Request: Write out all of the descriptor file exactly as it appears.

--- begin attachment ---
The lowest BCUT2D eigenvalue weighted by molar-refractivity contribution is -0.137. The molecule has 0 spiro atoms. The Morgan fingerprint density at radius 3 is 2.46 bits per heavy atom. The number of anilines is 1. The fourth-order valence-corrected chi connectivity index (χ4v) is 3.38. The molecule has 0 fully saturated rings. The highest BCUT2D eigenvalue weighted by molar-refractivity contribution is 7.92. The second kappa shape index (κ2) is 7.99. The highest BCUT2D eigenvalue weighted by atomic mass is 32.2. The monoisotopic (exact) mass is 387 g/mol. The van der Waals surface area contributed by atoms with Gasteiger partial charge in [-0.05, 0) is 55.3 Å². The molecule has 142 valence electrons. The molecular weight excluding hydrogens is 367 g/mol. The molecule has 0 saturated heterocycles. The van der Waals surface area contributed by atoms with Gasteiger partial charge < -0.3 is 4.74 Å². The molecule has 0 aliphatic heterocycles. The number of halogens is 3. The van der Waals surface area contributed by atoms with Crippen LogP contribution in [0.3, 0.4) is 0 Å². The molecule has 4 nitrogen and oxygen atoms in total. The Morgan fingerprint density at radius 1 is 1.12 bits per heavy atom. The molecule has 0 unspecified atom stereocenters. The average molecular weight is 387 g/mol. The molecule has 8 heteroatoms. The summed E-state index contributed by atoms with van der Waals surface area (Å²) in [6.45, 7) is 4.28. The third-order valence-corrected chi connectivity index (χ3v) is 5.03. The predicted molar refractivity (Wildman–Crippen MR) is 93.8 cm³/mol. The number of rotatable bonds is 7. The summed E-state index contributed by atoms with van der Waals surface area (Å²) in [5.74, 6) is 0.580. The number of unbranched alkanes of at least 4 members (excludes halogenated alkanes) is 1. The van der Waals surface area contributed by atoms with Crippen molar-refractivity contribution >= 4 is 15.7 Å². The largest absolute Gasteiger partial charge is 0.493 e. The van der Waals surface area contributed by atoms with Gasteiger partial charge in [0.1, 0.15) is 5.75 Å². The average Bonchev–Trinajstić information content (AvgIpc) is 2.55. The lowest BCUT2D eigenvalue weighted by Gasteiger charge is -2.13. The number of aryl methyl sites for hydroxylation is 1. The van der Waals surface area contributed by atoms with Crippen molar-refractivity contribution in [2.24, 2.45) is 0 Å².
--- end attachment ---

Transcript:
The lowest BCUT2D eigenvalue weighted by molar-refractivity contribution is -0.137. The molecule has 0 spiro atoms. The Morgan fingerprint density at radius 3 is 2.46 bits per heavy atom. The number of anilines is 1. The fourth-order valence-corrected chi connectivity index (χ4v) is 3.38. The molecule has 0 fully saturated rings. The highest BCUT2D eigenvalue weighted by molar-refractivity contribution is 7.92. The second kappa shape index (κ2) is 7.99. The highest BCUT2D eigenvalue weighted by atomic mass is 32.2. The monoisotopic (exact) mass is 387 g/mol. The van der Waals surface area contributed by atoms with Gasteiger partial charge in [-0.05, 0) is 55.3 Å². The molecule has 142 valence electrons. The molecular weight excluding hydrogens is 367 g/mol. The molecule has 0 saturated heterocycles. The van der Waals surface area contributed by atoms with Gasteiger partial charge < -0.3 is 4.74 Å². The molecule has 0 aliphatic heterocycles. The number of halogens is 3. The van der Waals surface area contributed by atoms with Crippen LogP contribution in [0.3, 0.4) is 0 Å². The molecule has 4 nitrogen and oxygen atoms in total. The Morgan fingerprint density at radius 1 is 1.12 bits per heavy atom. The molecule has 0 unspecified atom stereocenters. The average molecular weight is 387 g/mol. The molecule has 8 heteroatoms. The summed E-state index contributed by atoms with van der Waals surface area (Å²) in [6.45, 7) is 4.28. The third-order valence-corrected chi connectivity index (χ3v) is 5.03. The predicted molar refractivity (Wildman–Crippen MR) is 93.8 cm³/mol. The number of rotatable bonds is 7. The summed E-state index contributed by atoms with van der Waals surface area (Å²) in [5.74, 6) is 0.580. The number of unbranched alkanes of at least 4 members (excludes halogenated alkanes) is 1. The van der Waals surface area contributed by atoms with Crippen molar-refractivity contribution >= 4 is 15.7 Å². The largest absolute Gasteiger partial charge is 0.493 e. The van der Waals surface area contributed by atoms with Gasteiger partial charge in [0.1, 0.15) is 5.75 Å². The average Bonchev–Trinajstić information content (AvgIpc) is 2.55. The lowest BCUT2D eigenvalue weighted by Gasteiger charge is -2.13. The number of aryl methyl sites for hydroxylation is 1. The van der Waals surface area contributed by atoms with Crippen molar-refractivity contribution in [2.24, 2.45) is 0 Å².